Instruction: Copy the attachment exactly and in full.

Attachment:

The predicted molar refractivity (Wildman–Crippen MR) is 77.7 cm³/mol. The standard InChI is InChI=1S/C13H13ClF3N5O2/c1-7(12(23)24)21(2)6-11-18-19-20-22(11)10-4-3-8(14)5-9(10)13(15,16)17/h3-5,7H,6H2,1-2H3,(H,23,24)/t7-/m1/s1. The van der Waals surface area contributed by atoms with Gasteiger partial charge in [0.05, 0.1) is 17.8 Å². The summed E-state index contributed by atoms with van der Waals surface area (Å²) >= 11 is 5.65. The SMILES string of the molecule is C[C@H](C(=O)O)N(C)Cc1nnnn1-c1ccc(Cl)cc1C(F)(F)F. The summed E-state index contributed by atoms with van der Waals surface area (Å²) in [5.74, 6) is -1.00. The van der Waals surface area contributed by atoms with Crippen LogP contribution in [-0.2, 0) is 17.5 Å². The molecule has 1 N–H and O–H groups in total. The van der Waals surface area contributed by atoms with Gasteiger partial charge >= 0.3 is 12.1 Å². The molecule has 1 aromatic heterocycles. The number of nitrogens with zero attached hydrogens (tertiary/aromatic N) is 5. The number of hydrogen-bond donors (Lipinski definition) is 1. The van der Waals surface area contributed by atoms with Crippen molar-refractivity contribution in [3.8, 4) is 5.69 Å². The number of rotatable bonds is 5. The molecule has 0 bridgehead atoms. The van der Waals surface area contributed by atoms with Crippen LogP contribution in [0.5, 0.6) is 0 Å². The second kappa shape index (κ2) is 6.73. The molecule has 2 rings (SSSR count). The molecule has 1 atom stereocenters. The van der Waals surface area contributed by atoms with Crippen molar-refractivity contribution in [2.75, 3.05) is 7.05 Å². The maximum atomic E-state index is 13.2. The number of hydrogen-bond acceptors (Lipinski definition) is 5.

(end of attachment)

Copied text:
The predicted molar refractivity (Wildman–Crippen MR) is 77.7 cm³/mol. The standard InChI is InChI=1S/C13H13ClF3N5O2/c1-7(12(23)24)21(2)6-11-18-19-20-22(11)10-4-3-8(14)5-9(10)13(15,16)17/h3-5,7H,6H2,1-2H3,(H,23,24)/t7-/m1/s1. The van der Waals surface area contributed by atoms with Gasteiger partial charge in [0.05, 0.1) is 17.8 Å². The summed E-state index contributed by atoms with van der Waals surface area (Å²) >= 11 is 5.65. The SMILES string of the molecule is C[C@H](C(=O)O)N(C)Cc1nnnn1-c1ccc(Cl)cc1C(F)(F)F. The summed E-state index contributed by atoms with van der Waals surface area (Å²) in [5.74, 6) is -1.00. The van der Waals surface area contributed by atoms with Crippen LogP contribution in [-0.2, 0) is 17.5 Å². The molecule has 1 N–H and O–H groups in total. The van der Waals surface area contributed by atoms with Gasteiger partial charge >= 0.3 is 12.1 Å². The molecule has 1 aromatic heterocycles. The number of nitrogens with zero attached hydrogens (tertiary/aromatic N) is 5. The number of hydrogen-bond donors (Lipinski definition) is 1. The van der Waals surface area contributed by atoms with Crippen molar-refractivity contribution in [3.8, 4) is 5.69 Å². The number of rotatable bonds is 5. The molecule has 0 bridgehead atoms. The van der Waals surface area contributed by atoms with Crippen LogP contribution in [0.5, 0.6) is 0 Å². The second kappa shape index (κ2) is 6.73. The molecule has 2 rings (SSSR count). The molecule has 1 atom stereocenters. The van der Waals surface area contributed by atoms with Crippen molar-refractivity contribution in [2.75, 3.05) is 7.05 Å². The maximum atomic E-state index is 13.2. The number of hydrogen-bond acceptors (Lipinski definition) is 5.